NAIROBI: The World Bank lowered its economic growth forecasts for Kenya as delays in spending cuts, weak credit extension and political uncertainty curb expansion prospects.
East Africa’s biggest economy may grow 4.9 per cent this year, the slowest pace since 2011, the Washington-based lender said in a report released Thursday. That compares with an April forecast of 5.5 per cent, slower than last year’s gross domestic product expansion of 5.8 per cent.
A government-imposed cap on commercial lending rates, a drought and two disputed elections have weighed on growth this year in the world’s largest black-tea exporter. The Treasury had to increase its budget-deficit forecast for the year through June and is looking to return to international debt markets for a possible $2 billion Eurobond sale to try to plug the fiscal gap.
“There is a need to consolidate the fiscal stance in order not to jeopardise Kenya’s hard-earned macroeconomic stability,” the World Bank said. Kenya must also “jump-start the recovery of credit growth to the private sector” and should “mitigate weather-related risks by climate-proofing agriculture” to support growth, it said.
The bank reduced the 2018 growth forecast to 5.5 per cent from 5.8 per cent in April, and cut the estimate for 2019 to 5.9 per cent from 6.1 per cent, it said.
Despite the downgraded forecasts, the World Bank’s forecasts may still be too bullish given the series of obstacles the economy faces including the rate caps and new accounting rules for banks, said Jared Osoro, director of research at the Kenya Bankers Association.
“There are a number of downside risks that have been identified, which if taken into consideration will put into question the bullish outlook,” he said.
Public debt has burgeoned to about 57 per cent of GDP, from about 45 per cent eight years earlier. The Treasury sees the budget deficit at 8.5 per cent of GDP by June 30, unchanged from a year earlier. It previously said the gap would narrow to 6.8 per cent.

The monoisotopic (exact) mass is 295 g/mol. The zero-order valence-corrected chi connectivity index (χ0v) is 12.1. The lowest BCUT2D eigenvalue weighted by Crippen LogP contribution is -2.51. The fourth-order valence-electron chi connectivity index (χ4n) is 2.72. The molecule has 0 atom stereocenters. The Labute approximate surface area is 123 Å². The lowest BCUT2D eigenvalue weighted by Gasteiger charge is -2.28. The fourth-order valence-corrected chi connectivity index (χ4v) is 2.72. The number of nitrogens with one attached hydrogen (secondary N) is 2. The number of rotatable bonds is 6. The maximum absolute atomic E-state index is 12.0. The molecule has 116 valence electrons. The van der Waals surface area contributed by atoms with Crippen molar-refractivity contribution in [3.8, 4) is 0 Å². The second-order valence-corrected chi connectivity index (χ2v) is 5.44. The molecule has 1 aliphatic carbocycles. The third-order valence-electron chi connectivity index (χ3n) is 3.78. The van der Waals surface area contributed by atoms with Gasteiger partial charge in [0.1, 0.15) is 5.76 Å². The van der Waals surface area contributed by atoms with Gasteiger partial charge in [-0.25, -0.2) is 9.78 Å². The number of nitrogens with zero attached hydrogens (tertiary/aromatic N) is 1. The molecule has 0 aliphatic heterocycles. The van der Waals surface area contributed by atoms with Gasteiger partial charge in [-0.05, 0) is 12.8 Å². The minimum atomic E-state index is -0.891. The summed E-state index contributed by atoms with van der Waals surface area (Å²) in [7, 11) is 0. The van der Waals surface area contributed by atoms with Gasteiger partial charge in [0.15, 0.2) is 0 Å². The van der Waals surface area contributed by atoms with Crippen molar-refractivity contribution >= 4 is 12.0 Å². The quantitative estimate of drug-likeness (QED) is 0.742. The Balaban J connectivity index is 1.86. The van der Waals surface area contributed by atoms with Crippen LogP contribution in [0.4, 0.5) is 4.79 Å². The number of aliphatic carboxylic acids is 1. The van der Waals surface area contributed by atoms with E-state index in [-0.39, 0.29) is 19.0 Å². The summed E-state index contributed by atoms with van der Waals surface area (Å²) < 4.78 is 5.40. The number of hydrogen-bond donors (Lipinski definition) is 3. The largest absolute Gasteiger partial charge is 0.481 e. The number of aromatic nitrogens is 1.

In September, the nation amended its 2.6 trillion-shilling ($25.3 billion) budget to include “austerity measures” for the current fiscal year to accommodate unplanned spending such as the Oct. 27 election rerun, Treasury Secretary Henry Rotich said.
Austerity is “precisely what we want to see,” Allen Dennis, the World Bank’s chief economist for Kenya, told reporters before the report’s release. That would reduce the borrowing requirement, and move credit to the private sector, spurring growth, job creation and consumption, he said.
Kenya needs to lower the public-sector wage bill, which accounts for about 49 per cent of tax income, and must improve revenue collections to help trim the deficit, the World Bank said. The country has a tax gap of about 5 per cent of GDP arising from exemptions that it should eliminate, the lender said.
The nation should also remove a cap on bank-lending rates that has exacerbated dwindling private-sector credit, which was already slowing because of tighter industry regulations and the collapse of three lenders in eight months, the lender said.
The ceiling limits charges on loans to 400 basis points above the central bank’s rate and was started by President Uhuru Kenyatta in August 2016 to spur credit access. Instead, banks have been investing in safer government securities.
It’s “clearly not helped to instill a sense of confidence in the economy and has not had the intended consequence of making credit more affordable,” said Rajiv Daya, a consultant at the World Bank.